How has the pandemic changed logistics in Europe?
CFD: There has been a marked increase in both tenant and investor demand, driven by increased online delivery requirements and changes to supply chain management to improve resilience. This has resulted in rents growing well ahead of inflation and yields falling substantially.
PERE’s EMEA panel
Charlie Ferguson Davie
CIO, Moorfield Group
Head of developments, Valor Real Estate Partners
Head of pan-European logistics and industrial, BNP Paribas Real Estate
Managing director and co-head private real estate Europe, Partners Group
Head of European research, Nuveen Real Estate
VM: Demand for e-commerce and ultra-last-mile delivery has surged due to the multiple lockdowns experienced across Europe, which have accelerated changing consumer behaviour – in particular demand for the even-quicker delivery of goods. Increased storage capacity and faster supply chain requirements have also considerably reinforced the appeal of the logistics sector.
CM: It is no secret that the rates of buying online due to the pandemic have increased dramatically. Volumes in relation to capital inflows to the sector have increased, as has tenant take-up. This drive to buying online was happening before the pandemic due to technological evolution and faster distribution channels. However, the pandemic has accelerated this process.
RG: The pandemic has accelerated changes in consumer behaviour, and we think there are two related trends in this regard: further e-commerce growth due to changing consumption habits and the increasingly mobile labour force capable of remote working. The continued offline-to-online migration will result in occupiers refining their supply chains to ensure short delivery times and reduced transportation costs.
SW: Overall, the covid-19 pandemic has had very little impact on the logistics sector in Europe. The existing trends in favour of logistics before the impact of covid-19 have strengthened, with nearshoring, e-commerce, ESG criteria and warehouse robotics all driving growth in the sector. As a result, the sector has benefited from rental growth and yield compression.
Which market will see the most interest in 2022?
CFD: The UK is well set to attract further investor demand. The dynamics are very favourable, with very low levels of availability and limited speculative development. Tier 1 cities continue to be at the forefront of most investors’ focus, but there is also likely to be interest in regional locations due to pricing and rental growth expectations.
CM: The larger markets of UK, Germany and France performed very strongly in 2021 and will continue to see strong interest. Spain and Italy are seeing more interest as their e-commerce markets develop further, and the Netherlands is still seen as a core entry point into Europe. A theme for 2022 will be a focus on the last-mile or delivery point locations to improve customer service.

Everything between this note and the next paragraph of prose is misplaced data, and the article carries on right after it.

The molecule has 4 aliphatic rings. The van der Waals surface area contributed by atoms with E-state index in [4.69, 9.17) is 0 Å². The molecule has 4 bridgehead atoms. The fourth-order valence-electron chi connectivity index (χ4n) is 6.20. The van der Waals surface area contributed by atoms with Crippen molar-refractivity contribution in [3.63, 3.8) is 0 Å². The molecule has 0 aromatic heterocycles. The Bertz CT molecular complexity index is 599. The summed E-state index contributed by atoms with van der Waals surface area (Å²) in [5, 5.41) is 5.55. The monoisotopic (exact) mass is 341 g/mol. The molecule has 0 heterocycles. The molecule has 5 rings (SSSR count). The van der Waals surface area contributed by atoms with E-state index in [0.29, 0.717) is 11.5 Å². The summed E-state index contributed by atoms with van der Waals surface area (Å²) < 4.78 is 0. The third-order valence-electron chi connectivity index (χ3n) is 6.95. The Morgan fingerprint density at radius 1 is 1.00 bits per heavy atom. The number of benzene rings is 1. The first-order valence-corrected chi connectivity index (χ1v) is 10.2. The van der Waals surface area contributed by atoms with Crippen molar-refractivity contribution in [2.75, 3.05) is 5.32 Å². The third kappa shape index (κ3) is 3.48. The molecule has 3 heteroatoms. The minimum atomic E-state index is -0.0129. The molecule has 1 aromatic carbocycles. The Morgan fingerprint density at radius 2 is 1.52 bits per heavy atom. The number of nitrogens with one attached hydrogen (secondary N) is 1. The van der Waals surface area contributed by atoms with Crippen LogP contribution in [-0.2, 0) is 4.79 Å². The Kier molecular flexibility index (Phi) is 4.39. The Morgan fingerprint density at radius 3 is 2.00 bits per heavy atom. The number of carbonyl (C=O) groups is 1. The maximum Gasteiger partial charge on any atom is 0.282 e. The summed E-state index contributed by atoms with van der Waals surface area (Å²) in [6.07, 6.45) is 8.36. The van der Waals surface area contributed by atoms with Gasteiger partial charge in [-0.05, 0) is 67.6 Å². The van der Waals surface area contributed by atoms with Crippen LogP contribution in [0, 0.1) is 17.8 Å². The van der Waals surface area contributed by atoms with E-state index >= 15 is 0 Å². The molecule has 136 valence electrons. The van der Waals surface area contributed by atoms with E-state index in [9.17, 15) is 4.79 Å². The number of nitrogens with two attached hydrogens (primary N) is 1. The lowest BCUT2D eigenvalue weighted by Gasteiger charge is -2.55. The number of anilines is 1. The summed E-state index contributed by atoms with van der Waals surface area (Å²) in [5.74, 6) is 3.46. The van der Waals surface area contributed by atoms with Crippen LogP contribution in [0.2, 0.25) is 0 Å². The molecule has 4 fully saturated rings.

VM: The most densely populated cities like London, Paris and Berlin are set to benefit the most from tenant demand and, consequently, rental growth. We are seeing investors increasingly keen to try and grow their exposure to these markets. The challenge is how granular they are, which means they require superior local knowledge and deep market connections that take a number of years to develop.
RG: Urban logistics facilities linked to e-commerce that facilitate the delivery of smaller and more fragmented orders with shorter delivery times stand to benefit the most. This is particularly true for markets that suffer from a structural undersupply of high-quality facilities. The opportunity to reduce operating costs via more efficient facilities within close proximity to key population centres should continue to support take-up of modern stock.
SW: The UK has seen an investment comeback after Brexit uncertainty ended. As a result, yields will fall and the gap to the eurozone will narrow, albeit not fully due to the higher financing costs in the UK. Meanwhile, France, Italy and Spain are on the cusp of strong e-commerce growth, which will drive demand for space and, consequently, push up rents, making them attractive markets for investors.
Which market is most unfairly overlooked?
CFD: There aren’t many markets that are overlooked, but the disparity between London and the UK’s other major regional cities can sometimes be excessive. There is additional yield on offer in Scotland because of additional concerns about independence, but the smaller universe of investors increases liquidity risk.